Sperm and embryo freezing (Cryostorage) /FET
Sperm and surplus embryos can be frozen and stored for use in future treatment cycles.
Talk to us about ways we can help to preserve your future fertility.
Examples of storage and preservation
- Oncofertility for cancer patients (see below)
- Sperm freezing and storage can performed as a back up to using fresh sperm, such as when a husband’s work commitments prevent him from being available to provide a fresh sample.
It also a useful backup technique for husbands who may find it difficult to produce a sample on the day of egg pick-up.
- After a stimulated ART cycle there may be surplus embryos. These can be cryopreserved and stored for use in a future cycle.
Fertility Preservation for Cancer Patients
Oncofertility is a term used to define the medical field that links the specialities of Oncology and Reproductive Health. At Coastal IVF we have consulted with local specialists to explore and expand the options for the reproductive future of patients going through cancer treatment.
Certain cancers and their treatments (e.g. Chemotherapy) have the potential to severely impair the function of the reproductive organs and to cause a complication of long term infertility. If you are in the reproductive age group, with a recently diagnosed cancer, there are procedures available here on the Sunshine Coast to help protect your fertility options for the years following treatment. These procedures have been designed to ensure they will not compromise your oncology management/ treatment.
We have listed some common questions below:
1) Will fertility preservation delay my cancer treatment?
There have been a few overseas studies about this. These studies demonstrate that fertility preservation does not cause a significant time delay, and more importantly the time involved has no recognised impact upon mortality or recurrence rate for cancer patients. The average time delay (of fertility preservation) reported prior to commencing oncology treatment is approxiamtely 14 days.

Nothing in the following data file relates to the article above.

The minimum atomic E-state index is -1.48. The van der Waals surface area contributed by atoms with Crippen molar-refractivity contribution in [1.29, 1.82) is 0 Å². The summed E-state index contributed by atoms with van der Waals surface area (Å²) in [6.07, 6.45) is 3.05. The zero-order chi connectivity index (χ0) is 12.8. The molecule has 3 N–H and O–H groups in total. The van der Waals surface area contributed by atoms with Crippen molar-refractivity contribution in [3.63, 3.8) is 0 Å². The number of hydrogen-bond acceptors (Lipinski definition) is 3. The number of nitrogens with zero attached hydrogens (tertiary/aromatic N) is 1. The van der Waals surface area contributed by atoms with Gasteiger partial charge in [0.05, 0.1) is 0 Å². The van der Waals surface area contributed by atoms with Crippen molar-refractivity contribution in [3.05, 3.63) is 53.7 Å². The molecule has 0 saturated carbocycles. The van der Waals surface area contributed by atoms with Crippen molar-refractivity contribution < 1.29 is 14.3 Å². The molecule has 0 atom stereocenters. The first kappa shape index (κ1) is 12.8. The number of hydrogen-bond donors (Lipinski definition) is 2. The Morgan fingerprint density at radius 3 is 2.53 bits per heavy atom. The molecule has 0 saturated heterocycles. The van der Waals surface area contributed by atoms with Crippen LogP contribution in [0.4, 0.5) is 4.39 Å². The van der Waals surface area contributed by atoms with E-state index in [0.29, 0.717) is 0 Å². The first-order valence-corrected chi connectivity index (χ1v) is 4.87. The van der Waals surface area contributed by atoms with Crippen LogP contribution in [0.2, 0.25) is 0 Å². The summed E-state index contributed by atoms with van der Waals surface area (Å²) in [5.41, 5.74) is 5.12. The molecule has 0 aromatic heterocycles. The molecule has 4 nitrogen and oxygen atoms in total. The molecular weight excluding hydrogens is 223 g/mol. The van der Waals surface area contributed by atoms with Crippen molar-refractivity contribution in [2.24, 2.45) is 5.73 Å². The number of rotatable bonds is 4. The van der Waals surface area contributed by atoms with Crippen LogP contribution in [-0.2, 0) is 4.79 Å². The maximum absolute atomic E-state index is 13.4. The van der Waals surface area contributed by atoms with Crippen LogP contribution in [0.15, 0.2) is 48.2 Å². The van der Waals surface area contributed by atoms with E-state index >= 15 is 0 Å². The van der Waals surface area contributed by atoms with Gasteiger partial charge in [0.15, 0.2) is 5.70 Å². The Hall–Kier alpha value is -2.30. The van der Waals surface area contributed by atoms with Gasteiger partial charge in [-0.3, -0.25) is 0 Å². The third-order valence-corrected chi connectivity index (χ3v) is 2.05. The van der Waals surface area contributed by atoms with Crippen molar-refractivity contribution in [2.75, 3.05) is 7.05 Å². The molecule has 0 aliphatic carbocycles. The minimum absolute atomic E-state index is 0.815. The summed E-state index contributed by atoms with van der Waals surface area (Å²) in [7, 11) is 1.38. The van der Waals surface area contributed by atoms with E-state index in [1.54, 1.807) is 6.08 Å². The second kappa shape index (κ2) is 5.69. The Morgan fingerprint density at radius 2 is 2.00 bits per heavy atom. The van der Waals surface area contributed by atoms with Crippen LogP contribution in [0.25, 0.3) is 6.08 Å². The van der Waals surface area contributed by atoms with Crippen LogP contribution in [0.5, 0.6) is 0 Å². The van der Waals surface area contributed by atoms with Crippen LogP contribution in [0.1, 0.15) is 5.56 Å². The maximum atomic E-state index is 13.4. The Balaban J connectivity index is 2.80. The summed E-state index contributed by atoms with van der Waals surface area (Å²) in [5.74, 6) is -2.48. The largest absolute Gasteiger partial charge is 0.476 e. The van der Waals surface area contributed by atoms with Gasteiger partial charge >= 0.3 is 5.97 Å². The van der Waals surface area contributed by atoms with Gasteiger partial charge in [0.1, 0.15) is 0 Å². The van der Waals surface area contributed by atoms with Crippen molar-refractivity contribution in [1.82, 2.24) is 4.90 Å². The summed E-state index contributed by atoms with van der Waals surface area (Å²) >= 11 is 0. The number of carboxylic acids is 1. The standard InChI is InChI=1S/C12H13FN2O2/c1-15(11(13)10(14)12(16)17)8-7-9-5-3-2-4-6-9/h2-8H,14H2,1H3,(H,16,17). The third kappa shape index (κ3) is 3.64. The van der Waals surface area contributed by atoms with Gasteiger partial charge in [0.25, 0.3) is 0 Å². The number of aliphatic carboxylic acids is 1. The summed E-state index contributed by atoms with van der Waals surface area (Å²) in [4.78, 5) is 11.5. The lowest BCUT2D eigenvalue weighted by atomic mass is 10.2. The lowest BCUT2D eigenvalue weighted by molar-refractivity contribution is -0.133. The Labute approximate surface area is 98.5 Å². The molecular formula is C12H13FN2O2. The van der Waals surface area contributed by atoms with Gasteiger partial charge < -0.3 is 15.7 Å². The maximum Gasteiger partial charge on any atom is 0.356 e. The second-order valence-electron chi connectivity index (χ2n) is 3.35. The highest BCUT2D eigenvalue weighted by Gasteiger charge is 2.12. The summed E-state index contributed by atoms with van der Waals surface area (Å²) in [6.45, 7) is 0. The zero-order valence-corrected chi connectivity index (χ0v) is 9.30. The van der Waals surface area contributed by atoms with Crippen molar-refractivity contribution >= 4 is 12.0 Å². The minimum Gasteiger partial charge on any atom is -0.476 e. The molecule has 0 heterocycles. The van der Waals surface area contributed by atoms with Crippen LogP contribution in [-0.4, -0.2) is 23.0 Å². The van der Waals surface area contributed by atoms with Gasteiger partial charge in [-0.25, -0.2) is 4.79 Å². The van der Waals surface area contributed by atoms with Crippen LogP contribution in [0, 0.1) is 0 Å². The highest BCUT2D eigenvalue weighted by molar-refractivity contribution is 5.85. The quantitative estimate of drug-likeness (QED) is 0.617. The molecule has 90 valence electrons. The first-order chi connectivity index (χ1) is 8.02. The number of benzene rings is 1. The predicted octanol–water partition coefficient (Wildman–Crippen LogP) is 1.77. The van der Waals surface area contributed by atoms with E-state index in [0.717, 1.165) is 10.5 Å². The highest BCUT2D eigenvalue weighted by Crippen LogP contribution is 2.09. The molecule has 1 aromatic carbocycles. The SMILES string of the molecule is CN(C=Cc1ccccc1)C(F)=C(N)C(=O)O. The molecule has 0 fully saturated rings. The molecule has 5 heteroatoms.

2) Will fertility preservation affect my prognosis?
Although numbers are not high, studies have indicated that the present method of fertility preservation have no observable differences which were clinically relevant in terms of recurrence rates of mortality.
The general acceptance is that fertility preservation should not alter long term prognosis for cancer patient survivors.
3) What are the chances of future fertility with/without fertility preservation?
While types of fertility treatment have significant differences in the effects on reproductive potential, most studies suggest that following chemotherapy, around 40% of female cancer survivors will develop treatment induced ovarian failure and therefore face infertility.
While fertility preservation is not a guarantee of a favourable outcome in the future, modern IVF pregnancy rates are high from a single IVF cycle – therefore significantly improving your chances of a future fertility option if fertility preservation with oocyte or embryo preservation is implemented.
4) Are there methods which can be implemented to reduce the impact upon my cancer treatment?
There are a number of modifications of standard IVF procedures which allow for immediate or very early start of an IVF cycle, thus significantly shortening the time interval for fertility preservation. Secondly, there are a number of drugs or modifications of IVF programs which protect you from any theoretical adverse risks of fertility preservation (eg. high oestradiol levels). The specifics of treatment will be individualised and will be discussed with you.
What to do next?
Contact our Practice Manager on (07) 5443 4301 or Make An Appointment